How settings can take the tension out of settling in at nursery
Starting daycare away from home can be a daunting experience for a young child – and their parent. Anne O’Connor looks at the case of two-year-old Ava and considers how settings can take the tension out of settling in at nursery…
Ava’s first day Ava, who lives with her mother Molly, attends a small local nursery for two and half days a week. As part of the settling-in process, she and her mother had visited the setting several times so that they were able to begin building a relationship with Ava’s appointed key person, Claire. This familiarity meant that Claire could tune in quickly to Ava’s needs on her first day.
Despite being familiar with the setting, Ava was hesitant and uncertain when she arrived on the first day and looked to her mother for reassurance. Claire stayed close by and talked to both of them. She then got down to Ava’s level and talked to her, gently welcoming and encouraging her.
Sensing Ava’s anxiety, Claire continued to talk to her in a soothing way and got her attention. Claire was aware that Ava loved her food, so used the lunch bag to engage her in conversation. Ava became more animated and talked about the food in her bag.
As Molly left, Claire lifted Ava up so she could watch through the window as her mother waved goodbye. Claire encouraged Ava to blow her mother a kiss and reassured her that mother would return. Ava was able to smile happily through the window at Molly.
As Ava’s secure base in the nursery, Claire was available to her throughout the session, remaining sensitive to her needs and motivations. She let Ava take her own time settling in and didn’t make her join in with the group activity. She observed her play, helped her interact with other children and had lots to tell Molly on her return.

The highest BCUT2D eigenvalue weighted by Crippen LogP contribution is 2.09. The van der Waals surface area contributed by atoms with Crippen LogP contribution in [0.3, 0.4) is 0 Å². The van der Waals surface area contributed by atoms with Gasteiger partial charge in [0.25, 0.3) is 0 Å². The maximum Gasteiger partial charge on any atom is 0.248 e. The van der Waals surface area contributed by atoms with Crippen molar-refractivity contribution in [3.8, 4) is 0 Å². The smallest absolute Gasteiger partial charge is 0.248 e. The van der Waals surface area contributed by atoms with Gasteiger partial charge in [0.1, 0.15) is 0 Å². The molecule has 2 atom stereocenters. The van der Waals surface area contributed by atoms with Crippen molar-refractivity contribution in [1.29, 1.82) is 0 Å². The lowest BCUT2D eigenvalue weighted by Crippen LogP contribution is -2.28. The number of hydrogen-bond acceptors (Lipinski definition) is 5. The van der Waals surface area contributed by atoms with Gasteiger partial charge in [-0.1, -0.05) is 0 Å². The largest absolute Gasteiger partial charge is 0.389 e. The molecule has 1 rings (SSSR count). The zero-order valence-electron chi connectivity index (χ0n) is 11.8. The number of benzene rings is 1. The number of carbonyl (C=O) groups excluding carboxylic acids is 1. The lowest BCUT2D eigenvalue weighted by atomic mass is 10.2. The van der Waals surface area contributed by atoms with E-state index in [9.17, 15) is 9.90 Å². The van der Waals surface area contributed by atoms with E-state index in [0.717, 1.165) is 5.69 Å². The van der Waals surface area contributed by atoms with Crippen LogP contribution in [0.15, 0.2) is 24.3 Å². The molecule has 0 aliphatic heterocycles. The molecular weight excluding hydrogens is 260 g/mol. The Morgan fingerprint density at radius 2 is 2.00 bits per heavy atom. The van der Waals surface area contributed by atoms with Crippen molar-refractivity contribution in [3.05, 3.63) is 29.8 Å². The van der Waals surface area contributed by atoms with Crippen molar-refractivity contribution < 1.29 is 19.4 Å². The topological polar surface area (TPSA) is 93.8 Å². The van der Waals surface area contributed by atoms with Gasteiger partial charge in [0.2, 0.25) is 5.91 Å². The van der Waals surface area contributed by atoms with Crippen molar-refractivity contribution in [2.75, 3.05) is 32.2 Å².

Claire reassured Molly that Ava had coped well with the session, which helped the transition for both mother and child, from nursery to home, at the end of the day.
Helping children settle
1 Starting daycare can be a difficult time for a young child, but practitioners can ease the settling-in process by providing the child with:
Time Schedule accompanied visits, arrange for key people to visit the child at home and avoid hurrying or pressurising a child into settling. Joining in with activities or interacting with others at the setting needs to be done according to the child’s timescale.
Flexibility Offer a flexible set-up that allows ‘settling’ children to follow their own motivations rather than rigid routines, such as carpet times, registrations and group activities. Key people Assign one or two practitioners to the child and their parents, not just for administrative purposes and record-keeping, but also to be available to the family as much as possible, so that family and practitioners can build a strong relationship and attachment. A key person is soon able to tune into a child’s needs and be the bridge between home and the setting.
Reassurance Reassure the child that their parent will return, that their needs will be met and that they will be safe while their parent is not there.
Familiarity Provide family photographs, taped songs and rhymes from home. Offer toys and follow routines that the child will have become familiar with on their previous visits. Remember that some children need ‘transitional objects’, such as a blanket, soft toy or other comforter from home, which they should be allowed to keep with them as long as they need.
Sensitivity Careful observations of the child by key practitioners enable them to respond appropriately to the child’s needs, offering help when needed, soothing anxieties and adapting routines where necessary.
Warmth Warm interactions between practitioner and child are essential in building secure attachments. Tone of voice, smiles, responsive body language and sensitive physical contact all contribute to a warm welcome for a child settling into nursery or school.
Download full article below Bye Bye!
Article written by Anne O’Connor and published in Nursery World © www.nurseryworld.co.uk